Letters to the editor, April 21, 2016

PUBLISHED : Thursday, 21 April, 2016, 6:02pm
UPDATED : Thursday, 21 April, 2016, 6:01pm

Taiwan doing well thanks to Ma’s policies

Your editorial (“KMT still has a crucial role to play”, April 6) claimed that President Ma Ying-jeou strengthened trade and investment links with the mainland and held groundbreaking talks with President Xi Jingping (習近平 ) “given how Ma’s policies failed to halt a slide in ­economic growth and stem ­rising unemployment”, which is inconsistent with the facts and figures. I would like to share some relevant information with your readers.

First, the “Ma-Xi meeting” had no feature aimed at stimulating an economic boom.

Although it has been affected adversely by the global economic slowdown in recent years, Taiwan’s economic development has maintained steady growth. Germany’s Bertelsman Foundation recently released its Bertelsmann Stiftung’s Transformation Index (BTI), and Taiwan was ranked at the top of 129 countries around the world.

Besides, the performance of Taiwan’s economy in terms of price stability and a ­stable financial sector indicates that the economic reforms under the Ma administration have bolstered the economic structure.

Second, the unemployment rate soared sharply following the 2008 financial crisis, and the Taiwanese government devoted its full efforts to creating job opportunities. As a result, an estimated 750,000 job opportunities were added over seven years.

The unemployment rate since October 2010 has fallen to below 5 per cent. In 2015, the average unemployment rate dropped to 3.78 per cent, the lowest level in nearly 15 years. Meanwhile, in the same year, the average youth unemployment rate among the 15-to-24-year-olds was down to 2.05 per cent, its lowest point since the financial turmoil.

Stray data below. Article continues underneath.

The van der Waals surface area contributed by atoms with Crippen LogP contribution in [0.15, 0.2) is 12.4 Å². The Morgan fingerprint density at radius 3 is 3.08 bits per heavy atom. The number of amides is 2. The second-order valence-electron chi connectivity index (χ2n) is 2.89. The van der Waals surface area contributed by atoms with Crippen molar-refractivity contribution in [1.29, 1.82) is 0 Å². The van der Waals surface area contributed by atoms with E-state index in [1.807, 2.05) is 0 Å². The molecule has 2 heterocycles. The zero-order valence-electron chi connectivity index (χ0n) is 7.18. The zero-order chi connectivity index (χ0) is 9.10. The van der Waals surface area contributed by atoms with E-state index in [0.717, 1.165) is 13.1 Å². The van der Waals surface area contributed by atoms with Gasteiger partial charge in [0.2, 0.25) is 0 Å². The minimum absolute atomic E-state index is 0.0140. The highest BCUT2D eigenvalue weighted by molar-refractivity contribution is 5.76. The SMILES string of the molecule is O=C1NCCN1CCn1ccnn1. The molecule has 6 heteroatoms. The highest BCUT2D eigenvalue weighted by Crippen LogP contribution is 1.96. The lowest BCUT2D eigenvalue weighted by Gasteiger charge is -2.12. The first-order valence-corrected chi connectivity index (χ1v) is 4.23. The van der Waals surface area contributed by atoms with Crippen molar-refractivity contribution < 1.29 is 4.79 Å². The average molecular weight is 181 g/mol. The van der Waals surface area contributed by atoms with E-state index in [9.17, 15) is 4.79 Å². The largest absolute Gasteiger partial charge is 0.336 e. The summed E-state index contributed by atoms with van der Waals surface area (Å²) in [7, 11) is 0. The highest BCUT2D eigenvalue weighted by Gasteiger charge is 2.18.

Actually, each university graduate possesses two job opportunities on average, reflecting that our unemployment rate is far better than many Organisation for Economic Development and Cooperation countries.

Ines Huei-ying Chang, deputy director, Taipei Economic and Cultural Office

Time to drop the age bias in workplace

Hong Kong now faces a ­serious problem of age discrimination.

A lot of elderly people are discriminated against in different ways in our society.

Some may be forced to leave their job, because of a set retirement age in the workplace. This can be forced on them, despite the fact that they are capable of continuing to work and wish to do so.

They may dread retirement, thinking it will be boring. Companies should be more ­flexible and allow employees to work for longer if they are still up to the job.

In some countries, their experience is valued and they are seen as mentors in a workplace. We should see them in the same light in Hong Kong.

If these elderly workers are still committed to the job, they should be allowed to continue.

There can also be problems with a generation gap in a family. Sometimes, younger family members will scold their older relatives, saying they are stubborn and have outdated views on things.

They should appreciate the contribution these people made to the development of Hong Kong and its prosperity.

We should not tolerate any kind of discrimination, whether on the basis of age, race, or ­gender. Mutual respect is important in society.

Chan Hei-yin, Tseung Kwan O

Disneyland, Ocean Park can team up

In your editorial “HK Disneyland needs makeover” (April 19), you write that, because of ­falling revenues and the competition from Shanghai Disneyland, our own theme park needs new ideas to ­promote a turnaround. I would like to suggest one.

There is a boat pier in front of the main hotel which could be used to ferry clients from any of the resort hotels, soon to be three, to Ocean Park and back. Instead of looking upon Ocean Park as a rival, it should be seen as a partner – a partner in satisfying the desires of its clients.